The Aston Martin and Mercedes-Benz relationship has gotten closer, with Mercedes-Benz taking a 20 per cent stake of the famous British marque in exchange for shared drivetrain technologies.
It’s a natural progression for the two – Mercedes-Benz has shared a number of its engines with Aston Martin since 2013, Aston’s new CEO Tobias Moers is formerly of Mercedes-AMG, and Mercedes’ stake in Aston climbs from its current 2.6 per cent holding.
The deal won’t actually involve a monetary trade for a larger slice of ownership pie; rather, Mercedes-Benz will provide next-generation hybrid and electrified powertrains to the beleaguered British marque.
It also gives Mercedes-Benz bigger economies of scale for its own costly EV research and development program.
New Aston Martin CEO Tobias Moers
In return, Aston Martin will grant Mercedes-Benz new shares in its company in various stages over the next three years.
As of today, the would-be 20 per cent equity stake is worth £286 million (AU$523,265,000).
Further stages of the deal will involve a direct commercial trade for technology packages, with the finer value details still to be decided, but Mercedes-Benz has said it won't take any more than a 20 per cent stake in Aston.
Mercedes-Benz will also install a non-executive board member into Aston’s ranks.
The new plan comes at a particularly critical time for Aston Martin, which is struggling under the weight of a coronavirus-triggered downturn.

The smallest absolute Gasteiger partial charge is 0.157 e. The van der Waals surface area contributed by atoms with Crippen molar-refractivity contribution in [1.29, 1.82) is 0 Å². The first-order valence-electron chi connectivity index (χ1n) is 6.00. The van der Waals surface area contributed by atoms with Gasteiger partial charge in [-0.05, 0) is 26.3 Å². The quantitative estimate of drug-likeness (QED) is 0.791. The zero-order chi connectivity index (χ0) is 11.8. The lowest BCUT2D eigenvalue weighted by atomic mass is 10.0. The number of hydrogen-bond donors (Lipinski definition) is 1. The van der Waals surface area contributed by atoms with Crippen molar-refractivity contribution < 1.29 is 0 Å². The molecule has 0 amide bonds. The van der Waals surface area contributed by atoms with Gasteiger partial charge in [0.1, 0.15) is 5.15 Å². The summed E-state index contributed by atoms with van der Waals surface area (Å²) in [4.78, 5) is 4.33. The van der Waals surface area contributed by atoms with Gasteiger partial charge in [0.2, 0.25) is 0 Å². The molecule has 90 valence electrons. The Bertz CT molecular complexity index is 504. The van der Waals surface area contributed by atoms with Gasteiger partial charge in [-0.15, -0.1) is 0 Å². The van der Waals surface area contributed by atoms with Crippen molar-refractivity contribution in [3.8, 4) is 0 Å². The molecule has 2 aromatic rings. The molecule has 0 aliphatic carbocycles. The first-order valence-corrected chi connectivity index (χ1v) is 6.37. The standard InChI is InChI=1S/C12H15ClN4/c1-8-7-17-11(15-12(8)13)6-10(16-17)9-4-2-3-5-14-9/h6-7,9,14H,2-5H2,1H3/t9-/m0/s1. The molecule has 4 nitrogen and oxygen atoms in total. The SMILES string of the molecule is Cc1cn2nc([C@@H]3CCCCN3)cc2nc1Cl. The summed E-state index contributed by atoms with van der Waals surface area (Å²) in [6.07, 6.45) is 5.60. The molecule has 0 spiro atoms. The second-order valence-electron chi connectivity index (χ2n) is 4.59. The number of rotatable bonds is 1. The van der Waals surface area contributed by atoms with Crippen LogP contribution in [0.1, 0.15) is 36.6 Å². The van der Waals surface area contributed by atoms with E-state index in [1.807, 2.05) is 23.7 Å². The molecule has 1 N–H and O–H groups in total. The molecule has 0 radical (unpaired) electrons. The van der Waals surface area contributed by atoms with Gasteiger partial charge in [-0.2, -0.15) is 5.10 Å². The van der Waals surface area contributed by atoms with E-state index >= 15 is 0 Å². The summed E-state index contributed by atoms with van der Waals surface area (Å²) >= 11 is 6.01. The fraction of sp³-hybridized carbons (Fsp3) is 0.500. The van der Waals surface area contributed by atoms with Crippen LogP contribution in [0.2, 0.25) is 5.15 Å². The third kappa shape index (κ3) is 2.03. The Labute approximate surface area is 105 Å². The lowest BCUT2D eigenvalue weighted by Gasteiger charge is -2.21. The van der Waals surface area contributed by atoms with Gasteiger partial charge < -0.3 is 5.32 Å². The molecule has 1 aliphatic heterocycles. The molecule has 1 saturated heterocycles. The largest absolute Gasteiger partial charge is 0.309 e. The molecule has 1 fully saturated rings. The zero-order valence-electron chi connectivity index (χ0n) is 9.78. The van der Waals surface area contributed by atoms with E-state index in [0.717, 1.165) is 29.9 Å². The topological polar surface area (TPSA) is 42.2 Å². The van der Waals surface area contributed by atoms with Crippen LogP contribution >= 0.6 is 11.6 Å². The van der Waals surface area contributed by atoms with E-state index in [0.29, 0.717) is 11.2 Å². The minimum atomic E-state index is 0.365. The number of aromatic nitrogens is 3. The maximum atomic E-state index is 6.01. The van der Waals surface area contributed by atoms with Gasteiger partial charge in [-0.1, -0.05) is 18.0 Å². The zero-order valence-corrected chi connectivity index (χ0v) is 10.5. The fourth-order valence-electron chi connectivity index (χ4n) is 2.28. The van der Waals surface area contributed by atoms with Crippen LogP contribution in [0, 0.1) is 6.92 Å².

In the first six months of 2020, sales were down 41 per cent, selling just 1770 cars. This is despite increased sales for brands like Porsche, Audi and Ferrari.
Extensive spending on a new factory in St Athan for Aston Martin’s first SUV, the much-delayed DBX, also would not have helped the bottom line.
It also shelved advanced plans to roll out a bespoke electric platform under a reborn version of its four-door saloon, the Rapide E, earlier this year.
However, these plans could now be revisited, thanks to its access to Mercedes-Benz's growing EV portfolio.
This new turn of events was kickstarted by new executive chairman Lawrence Stroll, who installed Tobias Moers as CEO mid-way through the year and formed plans to turn his Racing Point Formula 1 team into a factory Aston Martin squad for 2021.
“Today, we take another major step forward as our long-term partnership with Mercedes-Benz AG moves to another level with them becoming one of the company’s largest shareholders,” said Stroll.
“Through this new expanded agreement, we secure access to world-class technologies to support our long-term product expansion plans.”
Aston Martin is aiming to sell 10,000 cars and generate £2 billion (AU$3.6b) in revenues by 2025.
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